Do you find the myriad of different leadership models and theories difficult to navigate? You’re in good company! Personally, I find it helpful to focus in on areas of commonality or convergence, as well as what the research tells us about these areas – this tends to lead me away from the buzz words and passing trends.
Here’s my first conclusion.
Truth no. 1: Great leaders are open-minded and always learning
The leadership theories that are most supported by research findings tend to suggest that self-awareness, humility and a willingness to learn from others are important aspects of leadership style. Leaders who are open to listening and learning can also encourage learning and creativity in others.
Research tells us that great leaders:
- consult with others (Judge and Bono, 2000) – Transformational Leadership
- encourage others to question and challenge them (Walumbwa et al, 2008) – Authentic Leadership
- have good listening skills (Stein et al, 2011) – Emotional Intelligence
- are more self-aware and tuned into their own strengths and weaknesses (Stein et al, 2011) – Emotional Intelligence; Ou et al (2014) Humility; (e.g. Walumbwa et al, 2008) Authentic Leadership
- support their employees’ development needs (Judge and Bono, 2000) – Transformational Leadership; Mahembe, B., & Engelbrecht, A.S. (2014) Servant Leadership
- encourage others to be creative and innovative (Judge and Bono, 2000) – Transformational Leadership
Linking this to my own practice, it is often the people who have made it their mission to gain feedback, to learn about their own strengths and developmental needs and to adapt their approach over time who have become very successful leaders in challenging times. This approach can in turn foster a culture that encourages collaboration, consultation and feedback, as well as their staff’s development and learning.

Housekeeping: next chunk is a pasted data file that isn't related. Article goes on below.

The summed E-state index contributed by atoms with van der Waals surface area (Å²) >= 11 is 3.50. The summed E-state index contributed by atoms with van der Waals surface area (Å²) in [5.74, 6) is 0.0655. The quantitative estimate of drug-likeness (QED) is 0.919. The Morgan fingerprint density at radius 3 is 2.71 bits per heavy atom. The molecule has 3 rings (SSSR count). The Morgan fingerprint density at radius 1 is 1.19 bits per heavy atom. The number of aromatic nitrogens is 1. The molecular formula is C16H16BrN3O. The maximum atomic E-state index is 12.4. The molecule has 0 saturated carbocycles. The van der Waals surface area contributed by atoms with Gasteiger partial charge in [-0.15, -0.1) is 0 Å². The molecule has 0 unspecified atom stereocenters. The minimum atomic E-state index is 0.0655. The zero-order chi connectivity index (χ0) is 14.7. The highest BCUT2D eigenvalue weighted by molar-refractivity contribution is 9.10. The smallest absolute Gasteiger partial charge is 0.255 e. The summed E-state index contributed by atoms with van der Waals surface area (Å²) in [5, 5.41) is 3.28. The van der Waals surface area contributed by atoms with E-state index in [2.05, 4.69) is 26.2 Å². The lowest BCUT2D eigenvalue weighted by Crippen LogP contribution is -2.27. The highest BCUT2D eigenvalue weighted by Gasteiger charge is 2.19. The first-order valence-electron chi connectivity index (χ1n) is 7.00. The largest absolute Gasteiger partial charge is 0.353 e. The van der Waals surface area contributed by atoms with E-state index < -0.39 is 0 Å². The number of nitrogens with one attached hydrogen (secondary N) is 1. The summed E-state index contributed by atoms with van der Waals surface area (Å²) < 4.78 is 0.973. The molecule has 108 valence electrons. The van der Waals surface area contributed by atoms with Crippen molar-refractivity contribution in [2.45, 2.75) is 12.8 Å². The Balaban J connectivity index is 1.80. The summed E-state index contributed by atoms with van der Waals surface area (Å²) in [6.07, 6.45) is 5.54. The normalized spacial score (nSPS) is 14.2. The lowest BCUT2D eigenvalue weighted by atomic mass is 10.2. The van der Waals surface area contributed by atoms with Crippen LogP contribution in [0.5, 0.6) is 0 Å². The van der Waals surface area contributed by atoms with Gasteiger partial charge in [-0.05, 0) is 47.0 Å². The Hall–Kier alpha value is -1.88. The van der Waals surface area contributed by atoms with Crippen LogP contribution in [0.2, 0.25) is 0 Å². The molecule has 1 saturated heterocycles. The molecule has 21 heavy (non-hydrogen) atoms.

We’d love to hear your thoughts!
Sarah Clapperton is a Director at Bloojam Consulting. She is a Chartered Occupational Psychologist with 15 years experience in the assessment and development of leaders.
- Judge, T.A., & Bono, J.E. (2000). Five-factor model personality and transformational leadership. Journal of Applied Psychology, 85(5), 751-765.
- Mahembe, B., & Engelbrecht, A.S. (2014). The relationship between servant leadership, organisational citizenship behaviour and team effectiveness. SA Journal of Industrial Psychology, 40(1), 1-10.
- Ou, A.Y., Tsui, A.S., Kinicki, A.J., Waldman, D.A., Xiao, Z., & Song, L.J. (2014). Humble Chief Executive Officers’ Connections to Top Management Team Integration and Middle Managers’ Responses. Administrative Science Quarterly, 59(1), 34-72.
- Stein, S.J., & Book, H.E. (2011). Emotional Intelligence and Your Success: Third Edition. Ontario: John Wiley & Sons.
- Walumbwa, F. O., Avolio, B. J., Gardner, W. L., Wernsing, T. S. & Peterson, S. J. (2008). Authentic leadership: development and validation of a theory-based measure. Journal of Management, 34, 89-126.